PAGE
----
Senator Hanson chooses to deal with the allegations is the very foundation
upon which this film is built.
The Contender is a political film unlike any other in
that it doesnt deal with politics so much as principles. The
aforementioned principles belong to Senator Laine Hanson and this
film is all about those principles and how they can make or break
her future. She is put on the spot during the confirmation process
on a number of occasions. Congressman Runyon gives her the opportunity
to respond to the allegations on these occasions, but rather than
lash out at her detractors, she chooses to not speak about that, because
it is a personal matter and, as such, is nobodys business. She
views the question itself to be inappropriate, because it is a double
standard that she shouldnt have to answer to. Over time even
those on her side become frustrated with her defiance and try to make
her fight back, but she wont. She would rather withdraw her
name from consideration rather than be subject to the double standards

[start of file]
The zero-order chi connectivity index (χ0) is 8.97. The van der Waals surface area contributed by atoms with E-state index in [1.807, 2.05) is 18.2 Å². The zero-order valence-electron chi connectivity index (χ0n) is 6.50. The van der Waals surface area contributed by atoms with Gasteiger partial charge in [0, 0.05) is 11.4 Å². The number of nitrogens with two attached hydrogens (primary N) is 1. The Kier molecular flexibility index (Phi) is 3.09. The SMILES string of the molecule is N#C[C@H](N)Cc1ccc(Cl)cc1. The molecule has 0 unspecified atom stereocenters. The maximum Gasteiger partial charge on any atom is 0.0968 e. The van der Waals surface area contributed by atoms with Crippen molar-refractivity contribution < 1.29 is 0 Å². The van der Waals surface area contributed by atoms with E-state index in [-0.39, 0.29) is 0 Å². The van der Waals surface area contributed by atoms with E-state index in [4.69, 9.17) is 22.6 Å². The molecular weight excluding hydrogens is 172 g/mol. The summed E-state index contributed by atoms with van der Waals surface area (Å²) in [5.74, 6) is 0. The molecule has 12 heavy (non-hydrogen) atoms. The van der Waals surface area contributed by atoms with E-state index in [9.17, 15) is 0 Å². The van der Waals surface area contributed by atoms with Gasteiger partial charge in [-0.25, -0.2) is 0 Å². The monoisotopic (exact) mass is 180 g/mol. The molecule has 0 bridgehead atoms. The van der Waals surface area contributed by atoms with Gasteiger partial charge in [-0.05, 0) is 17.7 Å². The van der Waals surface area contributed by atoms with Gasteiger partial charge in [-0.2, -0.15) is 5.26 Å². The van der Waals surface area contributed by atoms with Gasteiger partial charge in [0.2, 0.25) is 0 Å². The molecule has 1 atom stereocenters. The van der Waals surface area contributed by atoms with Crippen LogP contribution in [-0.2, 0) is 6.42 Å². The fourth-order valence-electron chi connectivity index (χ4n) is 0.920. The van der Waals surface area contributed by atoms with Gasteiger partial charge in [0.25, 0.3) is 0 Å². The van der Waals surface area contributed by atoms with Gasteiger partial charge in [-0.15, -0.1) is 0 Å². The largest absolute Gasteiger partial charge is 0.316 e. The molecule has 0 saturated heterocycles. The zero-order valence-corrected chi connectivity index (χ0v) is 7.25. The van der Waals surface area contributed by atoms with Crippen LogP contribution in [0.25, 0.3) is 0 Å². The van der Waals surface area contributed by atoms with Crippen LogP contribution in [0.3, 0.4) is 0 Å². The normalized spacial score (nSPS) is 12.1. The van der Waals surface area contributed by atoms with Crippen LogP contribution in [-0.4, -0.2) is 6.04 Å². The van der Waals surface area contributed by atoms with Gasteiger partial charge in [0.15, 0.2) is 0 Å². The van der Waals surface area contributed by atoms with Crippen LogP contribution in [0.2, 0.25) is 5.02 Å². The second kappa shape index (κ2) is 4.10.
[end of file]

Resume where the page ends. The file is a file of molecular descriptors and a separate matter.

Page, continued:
that perpetuate our society. She is a strong woman and will not be
bullied into doing anything against her will.
Joan Allen is this woman. She is Senator Laine Hanson. This is the
performance of a lifetime. Joan is always exceptional. In films like
Pleasantville, Manhunter and Tucker
she has delivered strong performances that remain in the viewers
mind long after others fade away. Her work here makes everything else
she has ever done look second rate in comparison. There is never a
moment that she does not convey the impression that she is under the
microscope fighting for what she believes to be right every step of
the way. Everything is done to break this woman, but she would rather